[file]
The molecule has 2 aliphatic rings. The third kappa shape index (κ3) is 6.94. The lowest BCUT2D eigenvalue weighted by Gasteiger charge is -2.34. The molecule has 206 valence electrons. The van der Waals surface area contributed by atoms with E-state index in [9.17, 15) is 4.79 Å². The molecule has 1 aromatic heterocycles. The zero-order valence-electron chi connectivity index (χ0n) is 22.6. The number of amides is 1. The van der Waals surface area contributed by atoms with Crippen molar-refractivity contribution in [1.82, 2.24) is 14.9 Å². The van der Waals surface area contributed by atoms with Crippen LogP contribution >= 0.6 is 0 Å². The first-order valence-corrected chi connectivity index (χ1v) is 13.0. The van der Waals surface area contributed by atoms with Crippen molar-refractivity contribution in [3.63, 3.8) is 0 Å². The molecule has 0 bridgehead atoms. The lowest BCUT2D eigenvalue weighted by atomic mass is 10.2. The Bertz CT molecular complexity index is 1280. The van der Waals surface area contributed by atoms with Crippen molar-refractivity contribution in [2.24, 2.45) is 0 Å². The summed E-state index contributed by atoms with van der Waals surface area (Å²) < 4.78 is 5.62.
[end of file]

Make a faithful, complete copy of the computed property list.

The molecule has 2 aliphatic rings. The third kappa shape index (κ3) is 6.94. The lowest BCUT2D eigenvalue weighted by Gasteiger charge is -2.34. The molecule has 206 valence electrons. The van der Waals surface area contributed by atoms with E-state index in [9.17, 15) is 4.79 Å². The molecule has 1 aromatic heterocycles. The zero-order valence-electron chi connectivity index (χ0n) is 22.6. The number of amides is 1. The van der Waals surface area contributed by atoms with Crippen molar-refractivity contribution in [1.82, 2.24) is 14.9 Å². The van der Waals surface area contributed by atoms with Crippen LogP contribution >= 0.6 is 0 Å². The first-order valence-corrected chi connectivity index (χ1v) is 13.0. The van der Waals surface area contributed by atoms with Crippen molar-refractivity contribution in [3.63, 3.8) is 0 Å². The molecule has 0 bridgehead atoms. The lowest BCUT2D eigenvalue weighted by atomic mass is 10.2. The Bertz CT molecular complexity index is 1280. The van der Waals surface area contributed by atoms with Crippen molar-refractivity contribution in [2.24, 2.45) is 0 Å². The summed E-state index contributed by atoms with van der Waals surface area (Å²) < 4.78 is 5.62.